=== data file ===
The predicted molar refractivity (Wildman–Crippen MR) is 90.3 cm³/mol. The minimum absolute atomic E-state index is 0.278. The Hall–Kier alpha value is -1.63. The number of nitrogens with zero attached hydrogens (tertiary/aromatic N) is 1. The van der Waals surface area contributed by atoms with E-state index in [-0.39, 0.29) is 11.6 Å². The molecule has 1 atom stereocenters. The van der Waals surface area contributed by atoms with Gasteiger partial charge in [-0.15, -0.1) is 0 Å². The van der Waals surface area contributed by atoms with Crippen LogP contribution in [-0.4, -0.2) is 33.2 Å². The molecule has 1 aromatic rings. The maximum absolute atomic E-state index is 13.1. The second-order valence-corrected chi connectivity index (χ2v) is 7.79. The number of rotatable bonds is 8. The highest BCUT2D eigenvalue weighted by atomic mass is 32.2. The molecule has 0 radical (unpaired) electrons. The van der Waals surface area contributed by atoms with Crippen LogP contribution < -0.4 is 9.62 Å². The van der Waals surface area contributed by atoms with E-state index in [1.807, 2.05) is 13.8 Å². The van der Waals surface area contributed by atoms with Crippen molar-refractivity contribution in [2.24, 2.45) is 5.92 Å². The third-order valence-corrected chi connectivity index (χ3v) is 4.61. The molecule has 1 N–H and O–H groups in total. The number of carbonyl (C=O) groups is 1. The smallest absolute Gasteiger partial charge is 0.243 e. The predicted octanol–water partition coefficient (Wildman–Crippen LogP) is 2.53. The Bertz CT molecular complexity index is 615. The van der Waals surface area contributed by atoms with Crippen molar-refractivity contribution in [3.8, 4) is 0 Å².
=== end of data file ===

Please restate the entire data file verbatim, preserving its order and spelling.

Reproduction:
The predicted molar refractivity (Wildman–Crippen MR) is 90.3 cm³/mol. The minimum absolute atomic E-state index is 0.278. The Hall–Kier alpha value is -1.63. The number of nitrogens with zero attached hydrogens (tertiary/aromatic N) is 1. The van der Waals surface area contributed by atoms with E-state index in [-0.39, 0.29) is 11.6 Å². The molecule has 1 atom stereocenters. The van der Waals surface area contributed by atoms with Gasteiger partial charge in [-0.15, -0.1) is 0 Å². The van der Waals surface area contributed by atoms with Crippen LogP contribution in [-0.4, -0.2) is 33.2 Å². The molecule has 1 aromatic rings. The maximum absolute atomic E-state index is 13.1. The second-order valence-corrected chi connectivity index (χ2v) is 7.79. The number of rotatable bonds is 8. The highest BCUT2D eigenvalue weighted by atomic mass is 32.2. The molecule has 0 radical (unpaired) electrons. The van der Waals surface area contributed by atoms with Crippen LogP contribution < -0.4 is 9.62 Å². The van der Waals surface area contributed by atoms with E-state index in [1.807, 2.05) is 13.8 Å². The van der Waals surface area contributed by atoms with Crippen molar-refractivity contribution in [2.24, 2.45) is 5.92 Å². The third-order valence-corrected chi connectivity index (χ3v) is 4.61. The molecule has 1 N–H and O–H groups in total. The number of carbonyl (C=O) groups is 1. The smallest absolute Gasteiger partial charge is 0.243 e. The predicted octanol–water partition coefficient (Wildman–Crippen LogP) is 2.53. The Bertz CT molecular complexity index is 615. The van der Waals surface area contributed by atoms with Crippen molar-refractivity contribution in [3.8, 4) is 0 Å².